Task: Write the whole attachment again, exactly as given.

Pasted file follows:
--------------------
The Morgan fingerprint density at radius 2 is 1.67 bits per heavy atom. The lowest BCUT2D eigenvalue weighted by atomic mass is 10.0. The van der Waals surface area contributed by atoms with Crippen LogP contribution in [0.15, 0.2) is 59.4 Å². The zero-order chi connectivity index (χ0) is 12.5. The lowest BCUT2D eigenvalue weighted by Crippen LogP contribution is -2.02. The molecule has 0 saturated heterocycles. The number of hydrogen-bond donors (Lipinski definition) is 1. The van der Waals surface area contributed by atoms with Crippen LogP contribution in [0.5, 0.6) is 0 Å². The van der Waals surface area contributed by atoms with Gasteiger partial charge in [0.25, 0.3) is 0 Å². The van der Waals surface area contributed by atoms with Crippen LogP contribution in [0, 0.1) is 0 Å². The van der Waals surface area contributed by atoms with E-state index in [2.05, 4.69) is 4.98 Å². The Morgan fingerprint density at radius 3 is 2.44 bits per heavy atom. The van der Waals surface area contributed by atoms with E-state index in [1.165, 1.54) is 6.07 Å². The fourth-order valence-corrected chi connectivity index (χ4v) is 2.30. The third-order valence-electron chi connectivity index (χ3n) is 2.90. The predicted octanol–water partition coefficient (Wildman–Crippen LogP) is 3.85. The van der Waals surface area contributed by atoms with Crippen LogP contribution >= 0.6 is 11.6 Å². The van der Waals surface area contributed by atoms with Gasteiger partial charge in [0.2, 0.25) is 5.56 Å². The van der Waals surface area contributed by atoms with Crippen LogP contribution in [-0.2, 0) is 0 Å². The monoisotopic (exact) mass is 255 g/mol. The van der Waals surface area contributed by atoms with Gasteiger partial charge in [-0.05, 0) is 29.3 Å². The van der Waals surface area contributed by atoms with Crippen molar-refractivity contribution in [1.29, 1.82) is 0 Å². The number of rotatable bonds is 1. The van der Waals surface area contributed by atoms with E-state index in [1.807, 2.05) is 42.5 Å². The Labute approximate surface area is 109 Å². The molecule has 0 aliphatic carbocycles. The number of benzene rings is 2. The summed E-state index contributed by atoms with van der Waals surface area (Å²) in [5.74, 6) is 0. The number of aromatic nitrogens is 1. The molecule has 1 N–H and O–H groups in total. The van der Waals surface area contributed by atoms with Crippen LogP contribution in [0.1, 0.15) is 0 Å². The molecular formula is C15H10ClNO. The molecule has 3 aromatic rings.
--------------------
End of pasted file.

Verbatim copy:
The Morgan fingerprint density at radius 2 is 1.67 bits per heavy atom. The lowest BCUT2D eigenvalue weighted by atomic mass is 10.0. The van der Waals surface area contributed by atoms with Crippen LogP contribution in [0.15, 0.2) is 59.4 Å². The zero-order chi connectivity index (χ0) is 12.5. The lowest BCUT2D eigenvalue weighted by Crippen LogP contribution is -2.02. The molecule has 0 saturated heterocycles. The number of hydrogen-bond donors (Lipinski definition) is 1. The van der Waals surface area contributed by atoms with Crippen LogP contribution in [0.5, 0.6) is 0 Å². The van der Waals surface area contributed by atoms with Gasteiger partial charge in [0.25, 0.3) is 0 Å². The van der Waals surface area contributed by atoms with Crippen LogP contribution in [0, 0.1) is 0 Å². The van der Waals surface area contributed by atoms with E-state index in [2.05, 4.69) is 4.98 Å². The Morgan fingerprint density at radius 3 is 2.44 bits per heavy atom. The van der Waals surface area contributed by atoms with E-state index in [1.165, 1.54) is 6.07 Å². The fourth-order valence-corrected chi connectivity index (χ4v) is 2.30. The third-order valence-electron chi connectivity index (χ3n) is 2.90. The predicted octanol–water partition coefficient (Wildman–Crippen LogP) is 3.85. The van der Waals surface area contributed by atoms with Crippen LogP contribution >= 0.6 is 11.6 Å². The van der Waals surface area contributed by atoms with Gasteiger partial charge in [0.2, 0.25) is 5.56 Å². The van der Waals surface area contributed by atoms with Crippen LogP contribution in [-0.2, 0) is 0 Å². The monoisotopic (exact) mass is 255 g/mol. The van der Waals surface area contributed by atoms with Gasteiger partial charge in [-0.05, 0) is 29.3 Å². The van der Waals surface area contributed by atoms with Crippen molar-refractivity contribution in [1.29, 1.82) is 0 Å². The number of rotatable bonds is 1. The van der Waals surface area contributed by atoms with E-state index in [1.807, 2.05) is 42.5 Å². The Labute approximate surface area is 109 Å². The molecule has 0 aliphatic carbocycles. The number of benzene rings is 2. The summed E-state index contributed by atoms with van der Waals surface area (Å²) in [5.74, 6) is 0. The number of aromatic nitrogens is 1. The molecule has 1 N–H and O–H groups in total. The van der Waals surface area contributed by atoms with Crippen LogP contribution in [0.1, 0.15) is 0 Å². The molecular formula is C15H10ClNO. The molecule has 3 aromatic rings.